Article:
Cast: Russell Crowe, Cate Blanchett, Max Von Sydow, Mark Strong, Oscar Isaac, William Hurt, Danny Huston, Matthew McFadyen.
Director: Ridley Scott
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There is history. There is myth. And somewhere in between these approved fictions and those neglected realities is legend.
Perhaps weary of tights, director Ridley Scott chooses to literalize the legend of Robin Hood, grounding it in the reality of the Crusades. Robin Longstride, a common archer in the Crusader army of King Richard the Lionheart, assumes the identity of a dying knight on the way home from war.
Returning the man’s family sword to his father, he is asked to stay on as the dead man. He takes his wife, Lady Marion, and settles in the forest village of Nottingham. Grain is short. Orphans play Lord of the Flies in the woods. Unaffordable taxes are long overdue.
In faraway London, the new King John has an army to pay, a treasury to fill, and a mistress to please. What better way than to wring more taxes from the already impoverished countryside? He sends an army to collect. Little does he know the troops are actually French horsemen at the command of a traitor, the prelude of a French plot to take over England.
What happened to “steal from the rich to give to the poor?” Robin Hood features barely any noble thievery, as Scott pursues grander historical and thematic scale. I’m just glad he was able to work in both a French invasion and the Magna Charta. I was worried for a minute that we’d miss out on one or the other.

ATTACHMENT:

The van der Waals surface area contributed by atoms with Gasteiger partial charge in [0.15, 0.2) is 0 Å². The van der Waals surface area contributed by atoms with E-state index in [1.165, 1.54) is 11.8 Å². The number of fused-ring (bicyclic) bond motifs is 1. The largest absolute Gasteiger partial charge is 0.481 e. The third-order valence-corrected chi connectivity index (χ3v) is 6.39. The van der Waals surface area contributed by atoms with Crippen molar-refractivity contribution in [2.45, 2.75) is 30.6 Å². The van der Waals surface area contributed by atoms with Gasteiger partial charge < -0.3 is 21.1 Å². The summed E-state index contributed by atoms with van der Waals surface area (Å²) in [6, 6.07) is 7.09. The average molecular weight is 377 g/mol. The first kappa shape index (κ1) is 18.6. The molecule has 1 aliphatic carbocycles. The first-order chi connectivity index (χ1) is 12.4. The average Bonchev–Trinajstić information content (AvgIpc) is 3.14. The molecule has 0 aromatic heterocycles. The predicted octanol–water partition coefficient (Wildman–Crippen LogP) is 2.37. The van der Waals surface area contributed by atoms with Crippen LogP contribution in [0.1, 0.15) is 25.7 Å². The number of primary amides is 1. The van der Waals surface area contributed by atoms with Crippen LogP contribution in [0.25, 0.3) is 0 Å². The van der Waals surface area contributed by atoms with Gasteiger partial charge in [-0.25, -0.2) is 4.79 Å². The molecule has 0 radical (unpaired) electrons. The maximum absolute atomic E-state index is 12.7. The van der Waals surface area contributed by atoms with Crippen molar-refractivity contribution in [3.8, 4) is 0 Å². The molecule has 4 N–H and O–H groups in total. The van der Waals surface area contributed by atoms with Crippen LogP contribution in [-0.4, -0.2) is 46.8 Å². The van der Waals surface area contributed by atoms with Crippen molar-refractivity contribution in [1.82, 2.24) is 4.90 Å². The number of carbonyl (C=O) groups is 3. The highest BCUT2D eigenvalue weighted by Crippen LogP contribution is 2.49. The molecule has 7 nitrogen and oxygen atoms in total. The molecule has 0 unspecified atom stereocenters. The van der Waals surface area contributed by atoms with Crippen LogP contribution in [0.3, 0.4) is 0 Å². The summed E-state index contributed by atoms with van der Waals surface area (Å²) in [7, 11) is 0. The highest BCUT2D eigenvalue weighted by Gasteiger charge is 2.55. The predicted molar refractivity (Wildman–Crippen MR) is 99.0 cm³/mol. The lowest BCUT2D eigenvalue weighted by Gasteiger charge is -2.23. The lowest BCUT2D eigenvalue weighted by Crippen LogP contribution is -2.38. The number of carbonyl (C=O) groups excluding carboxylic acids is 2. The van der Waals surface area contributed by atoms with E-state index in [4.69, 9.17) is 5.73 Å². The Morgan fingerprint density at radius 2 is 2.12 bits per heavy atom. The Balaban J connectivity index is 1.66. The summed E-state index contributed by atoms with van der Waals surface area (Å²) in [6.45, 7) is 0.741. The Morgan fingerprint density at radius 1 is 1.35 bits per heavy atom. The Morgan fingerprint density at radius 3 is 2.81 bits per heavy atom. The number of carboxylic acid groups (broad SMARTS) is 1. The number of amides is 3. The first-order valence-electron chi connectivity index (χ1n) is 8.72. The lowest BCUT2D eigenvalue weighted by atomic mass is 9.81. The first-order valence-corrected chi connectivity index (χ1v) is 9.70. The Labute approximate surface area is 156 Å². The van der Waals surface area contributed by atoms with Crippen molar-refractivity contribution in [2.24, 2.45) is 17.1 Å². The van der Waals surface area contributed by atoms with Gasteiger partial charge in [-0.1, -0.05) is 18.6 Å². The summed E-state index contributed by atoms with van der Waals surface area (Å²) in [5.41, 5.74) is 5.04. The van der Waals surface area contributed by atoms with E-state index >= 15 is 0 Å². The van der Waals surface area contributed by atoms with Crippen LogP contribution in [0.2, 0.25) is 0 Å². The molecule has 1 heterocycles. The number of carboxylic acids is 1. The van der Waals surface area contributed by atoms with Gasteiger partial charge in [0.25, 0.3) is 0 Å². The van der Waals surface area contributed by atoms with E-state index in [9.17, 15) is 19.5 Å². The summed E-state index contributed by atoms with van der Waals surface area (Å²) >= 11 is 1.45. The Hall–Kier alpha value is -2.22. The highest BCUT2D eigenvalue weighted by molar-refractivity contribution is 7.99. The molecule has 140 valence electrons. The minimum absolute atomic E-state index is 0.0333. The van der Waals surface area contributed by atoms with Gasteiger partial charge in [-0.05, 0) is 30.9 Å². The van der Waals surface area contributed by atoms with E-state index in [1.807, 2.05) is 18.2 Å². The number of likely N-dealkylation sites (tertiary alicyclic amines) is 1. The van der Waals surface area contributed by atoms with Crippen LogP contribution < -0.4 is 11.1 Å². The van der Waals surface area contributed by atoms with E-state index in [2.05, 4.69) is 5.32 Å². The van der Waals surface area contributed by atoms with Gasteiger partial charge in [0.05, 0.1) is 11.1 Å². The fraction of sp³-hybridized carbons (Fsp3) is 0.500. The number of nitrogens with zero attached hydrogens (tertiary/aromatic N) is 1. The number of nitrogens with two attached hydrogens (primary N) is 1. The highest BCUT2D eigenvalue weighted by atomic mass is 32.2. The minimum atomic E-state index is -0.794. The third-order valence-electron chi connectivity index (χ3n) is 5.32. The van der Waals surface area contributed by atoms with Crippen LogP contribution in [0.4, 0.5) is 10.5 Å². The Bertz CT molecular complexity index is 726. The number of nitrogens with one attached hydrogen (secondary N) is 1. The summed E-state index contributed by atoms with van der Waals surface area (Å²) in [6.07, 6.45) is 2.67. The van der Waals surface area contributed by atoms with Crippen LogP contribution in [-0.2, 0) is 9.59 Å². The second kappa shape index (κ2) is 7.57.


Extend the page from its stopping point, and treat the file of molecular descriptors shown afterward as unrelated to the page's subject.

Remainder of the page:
As history, all these elements are nonsensical in combination. But Scott’s concern isn’t that era but rather this one. As with Gladiator, he stuffs the modern world into the trunk of history. Sometimes he leaves an arm dangling awkwardly out the rear.
Some of the critical chatter about the film, such as that by Village Voice media critic Karina Longworth, has fallen on its allegiance toward Tea Party politics – the faraway king carelessly taxing the peasants into the dirt in order to pay for licentiousness and foreign adventures. There’s a favorite conservative joke – “Robin Hood didn’t steal from the rich to give to the poor. He stole from the government to give to the taxpayers.” The script seems aware of the saying.
As Robin Hood, Russell Crowe returns close to form. Opposite a wily Cate Blanchett, he shows that quiet muscularity that American stars no longer seem able to produce. At the head of a cavalry charge, mysteriously missing his helmet, grumbling attractively to his men about the virtues of liberty, Crowe successfully cools Scott’s radioactive Braveheart envy.
If there’s one thing I’m a sucker for at the movies, it’s medieval warfare. The way teen-agers today feel about watching a giant robot transform into a Plymouth? I feel that way about ancient technology – battering rams, fiery flocks of arrows, dumping flaming tar over the castle walls. When soldiers raise their shields skyward in a turtle formation, I nearly cry.
So that makes me a complete sucker for Robin Hood – a dark pastel of muddy battlefields, grungy blue forests, and a wildly vivid display of big budget filmmaking. The battle scenes are brawny and frantic, alive with perfect sound. If you love movies, there’s simply no way to watch the creation of such a brilliant fictional space and walk out of the theater unsatisfied.
A film of enormous visionary scope, in which even fireside singalongs take 74 cameras to shoot, with perfect props, convincing sets, and super-imaginative detail, Robin Hood is all the positive things associated with Ridley Scott with only a fair scattering of the negatives. Robin Hood might be the Ridliest Scottiest of all Ridley Scott movies.